If you’re interested in the insects as feed and food industry, you must be aware that from the 15 to 18 of May 2018 was held the 2nd world’s conference on edible insects.
The conference “Insects to feed the world 2” took place in Wuhan, China. It was the continuation of the conference which took place in 2014 in Wageningen in the Netherlands. This conference Insects to feed the world in 2014 introduced by the FAO report was for many ento-preneurs the spark that they needed to start their journey.
As many of us expected a lot from this second episode, did « Insects to feed the world 2 » kept its promises?
Experts from all around the world speaking about entomophagy and edible insects
The goal of the conference was easy to grab: assess the development of the edible insects’ industry to answer today’s and tomorrow’s global food issue.
The organisation and management of an event of this magnitude required a skilled local and global team. During the introduction, we were cheerfully welcomed and thrilled by the local organising committee from Huazhong Agricultural University and the international advisory board led by Arnold Van Huis from Wageningen University and Jeffery Tomberlin from Texas University.
The conference brought together 278 people from 40 countries eager to learn more about the exciting topic of insects as food and feed
For 4 days, there were more than 120 presentations and posters from speakers coming both from research and industry background.
It was interesting to see that edible insects represent a multitude of local solutions that could help to shape a more sustainable food industry in the years to come.
Many topics were discussed: ethno-entomology with Julie Lesnik talking about the link between women and edible insects, Daniel Ambuhl about the domestication of African caterpillars, insect farming with Nicolas Bery presenting his « Cricket lab » in Thailand and Andreas Baumann from Büler technology assessing the safety aspect of insect farming. Different food production systems involving insects were presented such as the InVALUABLE project in Denmark led by Lars Heckmann. Nutritional aspects of edible insects were deeply explained by Charlotte Payne and Dennis Oonincx.
I was honoured to present some marketing and economics aspects of the edible insects’ industry in a session chaired by Gabe Mott, COO of Aspire, who tackled the cost of automation in insect farming.
Among all the presentations and topics discussed, one insect got some particular attention: The Hermetia illucens more commonly known as the black soldier fly.
A black soldier fly conference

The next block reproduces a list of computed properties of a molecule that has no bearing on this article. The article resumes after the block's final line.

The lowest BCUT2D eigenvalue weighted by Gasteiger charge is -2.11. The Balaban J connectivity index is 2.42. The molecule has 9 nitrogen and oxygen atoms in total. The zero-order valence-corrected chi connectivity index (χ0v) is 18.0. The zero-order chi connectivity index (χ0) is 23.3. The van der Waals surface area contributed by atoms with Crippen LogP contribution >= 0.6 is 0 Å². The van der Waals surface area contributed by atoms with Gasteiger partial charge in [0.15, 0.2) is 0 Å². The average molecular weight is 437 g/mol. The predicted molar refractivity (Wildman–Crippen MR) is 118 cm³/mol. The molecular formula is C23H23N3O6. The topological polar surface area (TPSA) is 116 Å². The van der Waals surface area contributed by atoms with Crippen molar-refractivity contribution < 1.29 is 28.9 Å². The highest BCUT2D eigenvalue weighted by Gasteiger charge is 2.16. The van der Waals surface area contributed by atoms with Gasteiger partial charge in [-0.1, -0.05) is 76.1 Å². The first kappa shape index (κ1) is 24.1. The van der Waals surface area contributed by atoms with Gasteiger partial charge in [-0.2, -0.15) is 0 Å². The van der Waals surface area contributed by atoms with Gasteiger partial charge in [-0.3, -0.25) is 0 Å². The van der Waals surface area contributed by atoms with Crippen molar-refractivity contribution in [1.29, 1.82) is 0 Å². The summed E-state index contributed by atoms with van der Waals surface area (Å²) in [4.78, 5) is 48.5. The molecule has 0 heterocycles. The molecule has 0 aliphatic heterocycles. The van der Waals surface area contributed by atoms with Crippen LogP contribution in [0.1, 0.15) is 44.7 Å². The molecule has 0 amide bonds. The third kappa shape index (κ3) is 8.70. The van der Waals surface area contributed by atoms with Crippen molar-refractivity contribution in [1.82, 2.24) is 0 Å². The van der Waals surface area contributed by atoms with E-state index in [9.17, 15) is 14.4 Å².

As mentioned by Jeffery Tomberlin, world’s expert on black soldier fly, during the conclusion: We could nearly say that this conference was a black soldier fly conference.
In fact, 40% of the presentations and posters were about this promising insect used as a protein source in the feed industry.
The particularity of this insect is its high capacity for processing food waste. This fly is already farmed at industrial scale in various locations around the world. The technology for breeding, processing these insects are continuously getting improved along as its genetics is getting better understood.
Considering that food waste is a significant issue not only in China but in all countries, we can expect a bright future for the black soldier fly industry.
Growing together as an industry and moving forward
One of the key moment of the conference was the first roundtable involving the different associations from Africa, America, Asia, Europe and Oceania. The discussion about the joined actions between the associations showed a clear intent to grow the insect as food and feed industry together.
For me, this conference kept all of its promises and even more. I was thrilled to be surrounded by driven people working to build and shape a new industry sustainably.
I have to admit that it was quite disappointing to find so many insects dishes on Powerpoint slides and posters during presentations but none in our plates during the buffet. Hopefully, Charlotte Payne shared with me some homemade giant hornet liquor she prepared in Japan.
Moving forward “Insects to feed the world 3” is planned for 2020, and 4 cities have been proposed : Austin, US, Montreal, CA, Mexico, MX, Cape Town, SA.
Wherever and whenever it will be, I’m hopefully looking forward to meeting you there.
Florian Nock – Jimini’s